Testing for Keynesian Labor Demand
According to the textbook Keynesian model, short-run demand for labor is sensitive to the demand for goods. In this view, sellers deviate from setting the marginal product of labor proportional to the real wage, instead enduring or choosing lower price markups when demand for goods is high. We test this prediction across U.S. industries in the two decades up through the Great Recession. To identify movements in goods demand, we exploit how durability varies across 70 categories of consumption and investment. We also take into account the flexibility of prices and capital-intensity of production across goods. We find evidence in support of Keynesian Labor Demand.
Prepared for the 2012 NBER Macroeconomics Annual. This research was conducted with restricted access to U.S. Bureau of Labor Statistics data. Randall Verbrugge provided us invaluable assistance and guidance in using the BLS data. We thank Olamide Harrison, Gabriel Mihalache and Neryvia Pillay for excellent research assistance, and Daron Acemoglu, Jonathan Parker, Ricardo Reis, Julio Rotemberg and Michael Woodford for helpful comments. The views expressed herein are those of the authors and do not necessarily reflect the views of the National Bureau of Economic Research, the BLS or the Federal Reserve System.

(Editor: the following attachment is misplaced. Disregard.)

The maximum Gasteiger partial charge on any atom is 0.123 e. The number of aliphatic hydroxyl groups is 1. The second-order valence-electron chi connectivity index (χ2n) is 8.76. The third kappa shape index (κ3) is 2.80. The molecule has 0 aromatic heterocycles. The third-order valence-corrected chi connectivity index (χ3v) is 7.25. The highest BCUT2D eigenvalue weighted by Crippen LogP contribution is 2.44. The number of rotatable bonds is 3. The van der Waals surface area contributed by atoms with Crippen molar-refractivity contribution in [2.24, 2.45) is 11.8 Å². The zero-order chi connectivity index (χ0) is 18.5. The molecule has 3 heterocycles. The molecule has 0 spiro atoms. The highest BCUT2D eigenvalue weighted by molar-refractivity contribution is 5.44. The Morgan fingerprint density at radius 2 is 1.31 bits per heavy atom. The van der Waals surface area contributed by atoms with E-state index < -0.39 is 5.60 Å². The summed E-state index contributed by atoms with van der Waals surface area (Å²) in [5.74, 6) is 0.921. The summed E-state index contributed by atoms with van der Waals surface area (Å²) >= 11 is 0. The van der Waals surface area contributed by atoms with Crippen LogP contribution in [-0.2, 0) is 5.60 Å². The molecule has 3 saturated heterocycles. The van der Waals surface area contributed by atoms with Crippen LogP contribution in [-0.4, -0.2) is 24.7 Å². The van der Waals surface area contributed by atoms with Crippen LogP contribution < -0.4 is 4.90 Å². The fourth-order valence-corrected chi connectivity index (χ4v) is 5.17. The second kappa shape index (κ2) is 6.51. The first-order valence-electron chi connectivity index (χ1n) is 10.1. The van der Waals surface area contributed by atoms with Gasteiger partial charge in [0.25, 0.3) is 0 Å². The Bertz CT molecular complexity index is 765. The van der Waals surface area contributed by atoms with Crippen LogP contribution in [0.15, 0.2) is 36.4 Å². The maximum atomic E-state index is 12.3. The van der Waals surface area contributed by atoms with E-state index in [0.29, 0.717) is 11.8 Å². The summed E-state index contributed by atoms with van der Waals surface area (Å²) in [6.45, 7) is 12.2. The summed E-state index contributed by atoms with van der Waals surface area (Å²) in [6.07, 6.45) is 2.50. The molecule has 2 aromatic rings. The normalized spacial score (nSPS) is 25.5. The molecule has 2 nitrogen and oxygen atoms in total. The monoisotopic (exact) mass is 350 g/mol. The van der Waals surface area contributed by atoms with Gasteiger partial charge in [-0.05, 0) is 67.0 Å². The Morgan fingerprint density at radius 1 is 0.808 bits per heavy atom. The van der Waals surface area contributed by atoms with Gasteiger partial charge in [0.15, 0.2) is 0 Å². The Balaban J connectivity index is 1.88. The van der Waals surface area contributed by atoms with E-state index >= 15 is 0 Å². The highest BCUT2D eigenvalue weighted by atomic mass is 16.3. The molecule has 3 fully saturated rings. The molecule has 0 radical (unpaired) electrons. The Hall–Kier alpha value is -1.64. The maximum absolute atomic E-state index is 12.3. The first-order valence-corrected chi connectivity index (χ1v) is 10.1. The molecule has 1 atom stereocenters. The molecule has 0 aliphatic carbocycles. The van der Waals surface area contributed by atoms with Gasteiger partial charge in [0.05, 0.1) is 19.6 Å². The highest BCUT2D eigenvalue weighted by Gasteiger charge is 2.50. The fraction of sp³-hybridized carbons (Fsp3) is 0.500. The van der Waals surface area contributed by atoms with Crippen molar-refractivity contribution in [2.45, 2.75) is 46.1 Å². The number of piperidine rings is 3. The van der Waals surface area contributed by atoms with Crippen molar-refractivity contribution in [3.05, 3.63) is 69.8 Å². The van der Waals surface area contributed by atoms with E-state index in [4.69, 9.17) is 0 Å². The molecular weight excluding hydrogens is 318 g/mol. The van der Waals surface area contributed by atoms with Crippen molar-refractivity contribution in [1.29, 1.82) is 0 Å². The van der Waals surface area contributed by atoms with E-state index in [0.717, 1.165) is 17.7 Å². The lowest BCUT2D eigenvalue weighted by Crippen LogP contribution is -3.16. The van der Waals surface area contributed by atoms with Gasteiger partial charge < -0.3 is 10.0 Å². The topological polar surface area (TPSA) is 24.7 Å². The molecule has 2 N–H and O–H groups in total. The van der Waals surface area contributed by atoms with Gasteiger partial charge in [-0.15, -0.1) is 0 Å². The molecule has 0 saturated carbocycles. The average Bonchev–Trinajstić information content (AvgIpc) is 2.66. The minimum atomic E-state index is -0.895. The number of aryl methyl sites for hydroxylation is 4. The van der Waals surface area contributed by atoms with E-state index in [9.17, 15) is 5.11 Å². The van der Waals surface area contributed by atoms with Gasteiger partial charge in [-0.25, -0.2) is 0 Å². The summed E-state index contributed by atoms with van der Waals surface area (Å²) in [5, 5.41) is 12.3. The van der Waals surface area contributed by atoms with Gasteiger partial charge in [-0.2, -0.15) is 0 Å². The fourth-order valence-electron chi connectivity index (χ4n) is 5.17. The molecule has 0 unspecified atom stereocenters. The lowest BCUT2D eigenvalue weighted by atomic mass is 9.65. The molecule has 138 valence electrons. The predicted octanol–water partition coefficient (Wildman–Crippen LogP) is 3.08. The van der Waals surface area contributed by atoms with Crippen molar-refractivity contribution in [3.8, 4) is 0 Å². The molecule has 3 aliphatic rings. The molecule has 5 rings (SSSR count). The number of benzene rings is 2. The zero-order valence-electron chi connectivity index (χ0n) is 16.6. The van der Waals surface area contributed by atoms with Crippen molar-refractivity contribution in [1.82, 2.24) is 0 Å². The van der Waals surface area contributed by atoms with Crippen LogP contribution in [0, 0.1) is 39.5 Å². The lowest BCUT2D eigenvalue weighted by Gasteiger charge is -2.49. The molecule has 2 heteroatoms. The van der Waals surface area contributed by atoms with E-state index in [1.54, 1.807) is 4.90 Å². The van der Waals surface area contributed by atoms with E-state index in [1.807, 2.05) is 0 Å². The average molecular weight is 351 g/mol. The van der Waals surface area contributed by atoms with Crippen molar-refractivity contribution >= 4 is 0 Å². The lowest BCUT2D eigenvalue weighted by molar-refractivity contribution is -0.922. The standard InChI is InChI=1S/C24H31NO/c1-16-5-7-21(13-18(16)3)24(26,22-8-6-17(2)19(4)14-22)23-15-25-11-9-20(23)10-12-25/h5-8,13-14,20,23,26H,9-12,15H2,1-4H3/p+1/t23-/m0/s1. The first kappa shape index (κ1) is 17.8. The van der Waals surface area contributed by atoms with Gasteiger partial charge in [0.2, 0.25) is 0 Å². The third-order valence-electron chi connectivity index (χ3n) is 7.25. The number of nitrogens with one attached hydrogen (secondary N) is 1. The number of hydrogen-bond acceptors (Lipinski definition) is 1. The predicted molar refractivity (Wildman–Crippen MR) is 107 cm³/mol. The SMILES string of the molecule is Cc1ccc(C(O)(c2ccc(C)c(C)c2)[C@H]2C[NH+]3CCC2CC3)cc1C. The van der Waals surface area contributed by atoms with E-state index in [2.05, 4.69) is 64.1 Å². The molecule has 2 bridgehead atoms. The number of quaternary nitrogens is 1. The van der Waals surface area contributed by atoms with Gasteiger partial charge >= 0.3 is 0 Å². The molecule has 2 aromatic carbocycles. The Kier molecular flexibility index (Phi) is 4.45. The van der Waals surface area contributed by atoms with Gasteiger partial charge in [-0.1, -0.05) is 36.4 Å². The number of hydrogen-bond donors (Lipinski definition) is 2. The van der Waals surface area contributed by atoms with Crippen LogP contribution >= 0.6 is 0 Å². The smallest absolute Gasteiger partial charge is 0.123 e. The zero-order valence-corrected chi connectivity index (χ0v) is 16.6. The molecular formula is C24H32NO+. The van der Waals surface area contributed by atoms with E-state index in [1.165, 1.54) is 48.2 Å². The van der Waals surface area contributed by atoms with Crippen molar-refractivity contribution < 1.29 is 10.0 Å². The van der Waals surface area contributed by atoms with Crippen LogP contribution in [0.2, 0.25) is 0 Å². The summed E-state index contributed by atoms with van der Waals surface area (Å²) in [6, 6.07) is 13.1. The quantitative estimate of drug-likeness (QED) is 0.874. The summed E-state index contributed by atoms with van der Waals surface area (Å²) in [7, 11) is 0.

Mark Bils & Peter J. Klenow & Benjamin A. Malin, 2013. "Testing for Keynesian Labor Demand," NBER Macroeconomics Annual, University of Chicago Press, vol. 27(1), pages 311 - 349.
Testing for Keynesian Labor Demand, Mark Bils, Peter J. Klenow, Benjamin A. Malin. in NBER Macroeconomics Annual 2012, Volume 27, Acemoglu, Parker, and Woodford. 2013